I built my own muffler long ago well before I had a digital camera or any interest in sharing. I've built a couple since, one for me and one for a friend. When I get around to making another, I will take pictures and document each of the steps.
Regardless, here is what I say on my cyclone web page about building a muffler:
I like adding a muffler. PSI sells one for $49 that I have heard saves about 10 dB as well, but it only fits a 5" outlet that I think is too small. We really should use mufflers that are at least 7" and preferably 8" interior diameter on our cyclones. Quite a few have made their own mufflers out of screen wrapped with foam then fiberglass followed by being slipped into a larger tube. I tried making one using PVC pipe because PVC helps dampen the noise, but found sliding the outer pipe onto the insulated inner was too difficult. For my next I used snap lock pipe on a screen made of 1/4" hardware cloth (galvanized square heavy wire mesh) covered in landscape fabric then heavy fabric foam, fiberglass insulation and another layer of landscape fabric all covered by a piece of snap-lock pipe. With the snap-lock pipe it was bear to fasten that center seam but much easier than trying to slip that mess into a tight PVC tube. My Home Depot store had nice tapered HVAC reducers that ended up making a pretty good-looking muffler. After I went to all that work, Larry Adcock, creator of the WoodSucker, told me it would have been easier to just use a length of fiberglass insulated HVAC flex duct in place of the muffler as a long enough length does a better job and costs far less. I tried that and he was right!
I've since bought a good digital dB meter. I measured 96 db with the blower just going directly into the filter through metal duct. Adding my homemade muffler to that same setup dropped it to 88 dB. It went down to 92 dB using PVC duct and no muffler. Using insulated HVAC duct it went down to 87 dB with no muffler. Using insulated HVAC duct and my own homemade muffler it went down to 82 dB. These test results will vary considerably depending upon how you made your blower, your choice of impeller, motor choice, any coatings or insulation you use, and depending if you use anti-vibration mounts.
For those who still really do want a muffler, this is not rocket science. Today I would make a few minor changes to improve its performance. Use 12" snap-lock external pipe and make the internal mesh an 8" cylinder of 1/4" grid galvanized hardware cloth or expanded metal, cover that hardware cloth with landscape fabric or if can't get that use fiberglass window screen, add a layer of acoustic foam either from home construction or a sound shop, and then wrap all in fiberglass insulation before snapping on the exterior pipe and slipping on the ends.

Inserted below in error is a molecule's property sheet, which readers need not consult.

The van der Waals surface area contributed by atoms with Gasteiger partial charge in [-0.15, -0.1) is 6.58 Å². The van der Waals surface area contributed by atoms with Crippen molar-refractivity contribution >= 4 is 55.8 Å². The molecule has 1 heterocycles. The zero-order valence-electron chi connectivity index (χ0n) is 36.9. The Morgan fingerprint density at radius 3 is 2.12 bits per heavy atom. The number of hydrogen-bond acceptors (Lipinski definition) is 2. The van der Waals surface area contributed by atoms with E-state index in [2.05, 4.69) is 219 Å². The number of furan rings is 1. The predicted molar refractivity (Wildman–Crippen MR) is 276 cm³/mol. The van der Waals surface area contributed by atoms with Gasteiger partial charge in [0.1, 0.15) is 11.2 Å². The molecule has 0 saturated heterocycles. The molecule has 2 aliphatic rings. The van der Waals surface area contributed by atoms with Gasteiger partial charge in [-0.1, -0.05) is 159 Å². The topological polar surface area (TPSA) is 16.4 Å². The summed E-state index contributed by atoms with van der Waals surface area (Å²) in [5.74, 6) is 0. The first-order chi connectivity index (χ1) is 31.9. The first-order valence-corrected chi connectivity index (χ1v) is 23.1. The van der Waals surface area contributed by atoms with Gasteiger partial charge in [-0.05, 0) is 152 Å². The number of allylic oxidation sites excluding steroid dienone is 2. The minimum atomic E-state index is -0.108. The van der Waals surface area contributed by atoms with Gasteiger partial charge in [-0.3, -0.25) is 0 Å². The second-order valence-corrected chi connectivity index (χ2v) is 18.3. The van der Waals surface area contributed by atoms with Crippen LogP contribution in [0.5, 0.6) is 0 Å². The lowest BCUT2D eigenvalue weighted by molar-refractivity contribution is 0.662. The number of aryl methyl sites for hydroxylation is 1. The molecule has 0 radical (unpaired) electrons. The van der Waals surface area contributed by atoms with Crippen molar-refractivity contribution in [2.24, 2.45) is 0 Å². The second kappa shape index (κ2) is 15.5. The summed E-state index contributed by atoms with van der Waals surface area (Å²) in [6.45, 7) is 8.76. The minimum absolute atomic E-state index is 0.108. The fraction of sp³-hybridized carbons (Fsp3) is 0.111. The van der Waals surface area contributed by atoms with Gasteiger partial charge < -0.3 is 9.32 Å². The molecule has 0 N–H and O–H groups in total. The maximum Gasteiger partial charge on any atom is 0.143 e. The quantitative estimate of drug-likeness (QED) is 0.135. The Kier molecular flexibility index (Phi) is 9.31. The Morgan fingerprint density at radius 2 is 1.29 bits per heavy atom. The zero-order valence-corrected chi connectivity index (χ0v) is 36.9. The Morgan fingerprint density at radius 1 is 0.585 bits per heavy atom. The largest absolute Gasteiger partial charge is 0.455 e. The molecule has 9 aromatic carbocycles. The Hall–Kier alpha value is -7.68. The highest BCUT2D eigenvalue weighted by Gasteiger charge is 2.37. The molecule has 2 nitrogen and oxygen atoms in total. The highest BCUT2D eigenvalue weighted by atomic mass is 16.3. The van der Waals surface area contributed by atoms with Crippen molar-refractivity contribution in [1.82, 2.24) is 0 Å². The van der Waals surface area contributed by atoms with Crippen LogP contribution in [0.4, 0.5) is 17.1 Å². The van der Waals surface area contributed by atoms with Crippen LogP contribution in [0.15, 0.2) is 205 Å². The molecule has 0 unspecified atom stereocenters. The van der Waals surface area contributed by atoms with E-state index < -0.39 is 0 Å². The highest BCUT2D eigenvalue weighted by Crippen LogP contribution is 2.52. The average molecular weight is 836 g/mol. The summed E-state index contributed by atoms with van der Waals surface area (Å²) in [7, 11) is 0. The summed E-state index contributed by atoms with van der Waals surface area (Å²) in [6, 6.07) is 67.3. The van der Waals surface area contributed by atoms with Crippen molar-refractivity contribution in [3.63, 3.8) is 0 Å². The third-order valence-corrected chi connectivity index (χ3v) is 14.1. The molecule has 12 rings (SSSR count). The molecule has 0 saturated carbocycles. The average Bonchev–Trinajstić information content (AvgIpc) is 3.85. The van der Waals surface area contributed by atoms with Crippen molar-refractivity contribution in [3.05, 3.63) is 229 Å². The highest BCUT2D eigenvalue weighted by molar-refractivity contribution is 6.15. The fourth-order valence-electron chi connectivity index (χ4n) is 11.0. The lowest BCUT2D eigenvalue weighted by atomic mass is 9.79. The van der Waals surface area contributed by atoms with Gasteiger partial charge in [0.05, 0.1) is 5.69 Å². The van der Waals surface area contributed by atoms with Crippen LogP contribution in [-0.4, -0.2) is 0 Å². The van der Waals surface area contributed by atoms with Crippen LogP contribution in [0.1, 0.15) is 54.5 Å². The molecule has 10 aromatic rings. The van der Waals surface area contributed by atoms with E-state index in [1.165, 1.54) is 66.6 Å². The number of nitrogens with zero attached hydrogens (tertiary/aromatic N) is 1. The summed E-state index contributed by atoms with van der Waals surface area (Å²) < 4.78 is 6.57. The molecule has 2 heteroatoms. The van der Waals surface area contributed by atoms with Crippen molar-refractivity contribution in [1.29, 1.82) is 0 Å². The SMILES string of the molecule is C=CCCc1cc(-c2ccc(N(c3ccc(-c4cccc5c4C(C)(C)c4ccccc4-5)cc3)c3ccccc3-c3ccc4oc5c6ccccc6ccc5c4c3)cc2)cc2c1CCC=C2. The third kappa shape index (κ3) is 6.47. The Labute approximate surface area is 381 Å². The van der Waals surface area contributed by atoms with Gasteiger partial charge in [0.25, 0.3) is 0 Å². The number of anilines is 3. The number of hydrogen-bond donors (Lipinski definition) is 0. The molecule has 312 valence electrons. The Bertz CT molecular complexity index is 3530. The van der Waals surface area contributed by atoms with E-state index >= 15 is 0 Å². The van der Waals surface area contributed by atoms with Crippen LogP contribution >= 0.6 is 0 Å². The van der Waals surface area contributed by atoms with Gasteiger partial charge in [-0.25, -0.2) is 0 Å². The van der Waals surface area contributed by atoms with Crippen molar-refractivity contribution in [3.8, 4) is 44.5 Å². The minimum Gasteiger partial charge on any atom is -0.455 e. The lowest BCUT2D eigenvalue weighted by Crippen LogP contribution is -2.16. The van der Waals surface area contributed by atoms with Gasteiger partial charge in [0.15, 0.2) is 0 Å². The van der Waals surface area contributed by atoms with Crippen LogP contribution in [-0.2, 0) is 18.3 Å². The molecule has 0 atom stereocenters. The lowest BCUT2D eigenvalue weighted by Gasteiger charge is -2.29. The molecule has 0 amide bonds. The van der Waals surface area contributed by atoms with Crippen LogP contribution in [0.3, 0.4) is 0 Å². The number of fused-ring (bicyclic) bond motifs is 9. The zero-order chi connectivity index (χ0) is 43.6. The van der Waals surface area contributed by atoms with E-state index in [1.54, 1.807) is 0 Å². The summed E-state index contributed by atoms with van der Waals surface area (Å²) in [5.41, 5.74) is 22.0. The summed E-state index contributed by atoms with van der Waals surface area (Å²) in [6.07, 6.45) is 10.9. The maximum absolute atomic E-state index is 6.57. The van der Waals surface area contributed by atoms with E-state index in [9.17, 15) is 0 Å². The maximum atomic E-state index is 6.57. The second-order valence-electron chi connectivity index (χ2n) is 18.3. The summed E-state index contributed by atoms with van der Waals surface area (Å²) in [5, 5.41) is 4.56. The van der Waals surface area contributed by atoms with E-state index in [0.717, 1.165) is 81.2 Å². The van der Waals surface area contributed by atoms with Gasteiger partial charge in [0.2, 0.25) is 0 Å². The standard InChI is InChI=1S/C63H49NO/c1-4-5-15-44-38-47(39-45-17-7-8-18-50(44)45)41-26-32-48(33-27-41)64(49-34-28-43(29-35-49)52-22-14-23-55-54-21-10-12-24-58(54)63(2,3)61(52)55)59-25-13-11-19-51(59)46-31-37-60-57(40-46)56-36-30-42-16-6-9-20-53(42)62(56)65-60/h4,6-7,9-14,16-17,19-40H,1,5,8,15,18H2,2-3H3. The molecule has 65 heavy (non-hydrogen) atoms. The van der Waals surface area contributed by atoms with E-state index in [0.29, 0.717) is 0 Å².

Dave Belliveau built a muffler from my earlier plans and was kind enough to document his efforts with pictures. He also shared some noise control information links that are on my Links page. If you are interested in seeing his please click here and be patient while the pictures load.
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These pages are directed toward a hobbyist and small shop woodworker audience and are not intended for application in a commercial, institutional, or industrial setting. Commercial woodshops are generally governed by a complex set of worker safety regulations, such as those mandated by OSHA. Satisfying the compliance of such regulations is beyond the scope of these web pages. HIRE A PROFESSIONAL ENGINEER to design, specify, test, and certify performance of any dust collection system if you have a commercial or an industrial application, allergies, other medical problems, people working for you, a large shop, work with hazardous materials, or are subject to regulatory oversight.
Unless you as a woodworker provide appropriate fine dust protections, most small shop owners put your health, the health of those close to you, and even the health of your pets at risk. Unfortunately, particle testing by the author and hundreds of others all across the country shows those who vent inside even with very clean looking shops invariably have huge build ups of invisible dust. Government testing shows on average just one hour inside a small shop that vents its dust collection inside results in more fine dust exposure than large facility commercial workers receive in months of full-time work. The difference is almost all large commercial facilities vent their dust collection systems outside, so they rarely build up the fine invisible fugitive dust that escapes collection. Even with venting outside, the peer reviewed medical research shows the more fine dust we take in the greater the short- and long-term health damage and this research also shows even with their much lower exposures almost all large facility woodworkers develop serious dust triggered health problems and significant loss of respiratory capacity. This much higher exposure information should terrify small shop and hobbyist woodworkers because of our much higher exposures. Respiratory doctors who have read these pages share small shop woodworkers and their family members often have the worst respiratory problems. Please take the time to protect yourself and those close to you.